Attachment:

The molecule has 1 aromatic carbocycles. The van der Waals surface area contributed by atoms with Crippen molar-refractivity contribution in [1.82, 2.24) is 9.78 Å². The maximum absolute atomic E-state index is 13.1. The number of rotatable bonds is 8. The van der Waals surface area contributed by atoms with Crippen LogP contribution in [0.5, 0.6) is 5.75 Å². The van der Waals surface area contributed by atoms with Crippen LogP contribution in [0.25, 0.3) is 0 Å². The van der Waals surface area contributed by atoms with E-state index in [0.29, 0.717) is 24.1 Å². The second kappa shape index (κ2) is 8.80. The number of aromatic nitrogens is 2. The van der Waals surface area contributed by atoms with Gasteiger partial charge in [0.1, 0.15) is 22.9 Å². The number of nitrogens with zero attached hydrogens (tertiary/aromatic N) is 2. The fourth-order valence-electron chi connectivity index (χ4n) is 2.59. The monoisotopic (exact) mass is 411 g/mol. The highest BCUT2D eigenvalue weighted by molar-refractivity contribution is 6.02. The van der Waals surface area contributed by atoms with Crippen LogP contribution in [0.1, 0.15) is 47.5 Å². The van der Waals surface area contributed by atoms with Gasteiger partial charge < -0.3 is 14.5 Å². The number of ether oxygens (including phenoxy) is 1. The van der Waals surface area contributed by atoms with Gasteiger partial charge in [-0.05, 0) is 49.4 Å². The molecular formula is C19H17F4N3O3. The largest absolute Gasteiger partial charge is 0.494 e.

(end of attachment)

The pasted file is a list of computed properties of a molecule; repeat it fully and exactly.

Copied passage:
The molecule has 1 aromatic carbocycles. The van der Waals surface area contributed by atoms with Crippen molar-refractivity contribution in [1.82, 2.24) is 9.78 Å². The maximum absolute atomic E-state index is 13.1. The number of rotatable bonds is 8. The van der Waals surface area contributed by atoms with Crippen LogP contribution in [0.5, 0.6) is 5.75 Å². The van der Waals surface area contributed by atoms with Crippen LogP contribution in [0.25, 0.3) is 0 Å². The van der Waals surface area contributed by atoms with E-state index in [0.29, 0.717) is 24.1 Å². The second kappa shape index (κ2) is 8.80. The number of aromatic nitrogens is 2. The van der Waals surface area contributed by atoms with Gasteiger partial charge in [0.1, 0.15) is 22.9 Å². The number of nitrogens with zero attached hydrogens (tertiary/aromatic N) is 2. The fourth-order valence-electron chi connectivity index (χ4n) is 2.59. The monoisotopic (exact) mass is 411 g/mol. The highest BCUT2D eigenvalue weighted by molar-refractivity contribution is 6.02. The van der Waals surface area contributed by atoms with Crippen LogP contribution in [0.1, 0.15) is 47.5 Å². The van der Waals surface area contributed by atoms with Gasteiger partial charge < -0.3 is 14.5 Å². The number of ether oxygens (including phenoxy) is 1. The van der Waals surface area contributed by atoms with Gasteiger partial charge in [-0.05, 0) is 49.4 Å². The molecular formula is C19H17F4N3O3. The largest absolute Gasteiger partial charge is 0.494 e.